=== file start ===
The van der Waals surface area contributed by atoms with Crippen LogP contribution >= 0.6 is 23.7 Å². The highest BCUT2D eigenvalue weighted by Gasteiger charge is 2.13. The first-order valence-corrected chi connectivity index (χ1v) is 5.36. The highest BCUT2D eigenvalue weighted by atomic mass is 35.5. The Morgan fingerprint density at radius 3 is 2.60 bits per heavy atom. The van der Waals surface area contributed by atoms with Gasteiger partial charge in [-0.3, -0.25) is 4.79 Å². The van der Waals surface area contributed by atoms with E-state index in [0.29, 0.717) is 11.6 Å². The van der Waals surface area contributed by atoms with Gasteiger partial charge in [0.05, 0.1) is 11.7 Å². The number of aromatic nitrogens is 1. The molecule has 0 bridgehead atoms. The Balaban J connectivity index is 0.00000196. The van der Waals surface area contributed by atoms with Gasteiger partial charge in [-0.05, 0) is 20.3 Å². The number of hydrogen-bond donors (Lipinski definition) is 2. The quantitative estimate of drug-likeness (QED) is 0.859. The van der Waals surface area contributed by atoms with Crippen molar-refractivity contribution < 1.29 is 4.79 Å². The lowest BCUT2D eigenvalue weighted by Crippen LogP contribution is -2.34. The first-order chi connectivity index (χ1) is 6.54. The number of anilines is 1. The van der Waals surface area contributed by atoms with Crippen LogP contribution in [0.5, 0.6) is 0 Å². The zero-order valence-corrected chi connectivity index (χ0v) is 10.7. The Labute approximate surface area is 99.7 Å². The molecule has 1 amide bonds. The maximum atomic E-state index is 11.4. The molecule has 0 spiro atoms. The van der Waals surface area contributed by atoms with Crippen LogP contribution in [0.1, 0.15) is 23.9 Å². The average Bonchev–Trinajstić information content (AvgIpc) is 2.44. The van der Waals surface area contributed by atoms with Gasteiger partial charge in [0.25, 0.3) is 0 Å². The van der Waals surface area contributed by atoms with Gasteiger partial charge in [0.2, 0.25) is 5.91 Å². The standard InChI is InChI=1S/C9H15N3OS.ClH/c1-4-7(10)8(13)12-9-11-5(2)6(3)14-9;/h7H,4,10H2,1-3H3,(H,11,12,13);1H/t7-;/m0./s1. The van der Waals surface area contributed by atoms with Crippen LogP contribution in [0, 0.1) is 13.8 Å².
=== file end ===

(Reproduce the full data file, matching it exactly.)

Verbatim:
The van der Waals surface area contributed by atoms with Crippen LogP contribution >= 0.6 is 23.7 Å². The highest BCUT2D eigenvalue weighted by Gasteiger charge is 2.13. The first-order valence-corrected chi connectivity index (χ1v) is 5.36. The highest BCUT2D eigenvalue weighted by atomic mass is 35.5. The Morgan fingerprint density at radius 3 is 2.60 bits per heavy atom. The van der Waals surface area contributed by atoms with Gasteiger partial charge in [-0.3, -0.25) is 4.79 Å². The van der Waals surface area contributed by atoms with E-state index in [0.29, 0.717) is 11.6 Å². The van der Waals surface area contributed by atoms with Gasteiger partial charge in [0.05, 0.1) is 11.7 Å². The number of aromatic nitrogens is 1. The molecule has 0 bridgehead atoms. The Balaban J connectivity index is 0.00000196. The van der Waals surface area contributed by atoms with Gasteiger partial charge in [-0.05, 0) is 20.3 Å². The number of hydrogen-bond donors (Lipinski definition) is 2. The quantitative estimate of drug-likeness (QED) is 0.859. The van der Waals surface area contributed by atoms with Crippen molar-refractivity contribution < 1.29 is 4.79 Å². The lowest BCUT2D eigenvalue weighted by Crippen LogP contribution is -2.34. The first-order chi connectivity index (χ1) is 6.54. The number of anilines is 1. The van der Waals surface area contributed by atoms with Crippen LogP contribution in [0.5, 0.6) is 0 Å². The zero-order valence-corrected chi connectivity index (χ0v) is 10.7. The Labute approximate surface area is 99.7 Å². The molecule has 1 amide bonds. The maximum atomic E-state index is 11.4. The molecule has 0 spiro atoms. The van der Waals surface area contributed by atoms with Crippen LogP contribution in [0.1, 0.15) is 23.9 Å². The average Bonchev–Trinajstić information content (AvgIpc) is 2.44. The van der Waals surface area contributed by atoms with Gasteiger partial charge in [0.25, 0.3) is 0 Å². The van der Waals surface area contributed by atoms with Gasteiger partial charge in [0.2, 0.25) is 5.91 Å². The standard InChI is InChI=1S/C9H15N3OS.ClH/c1-4-7(10)8(13)12-9-11-5(2)6(3)14-9;/h7H,4,10H2,1-3H3,(H,11,12,13);1H/t7-;/m0./s1. The van der Waals surface area contributed by atoms with Crippen LogP contribution in [0, 0.1) is 13.8 Å².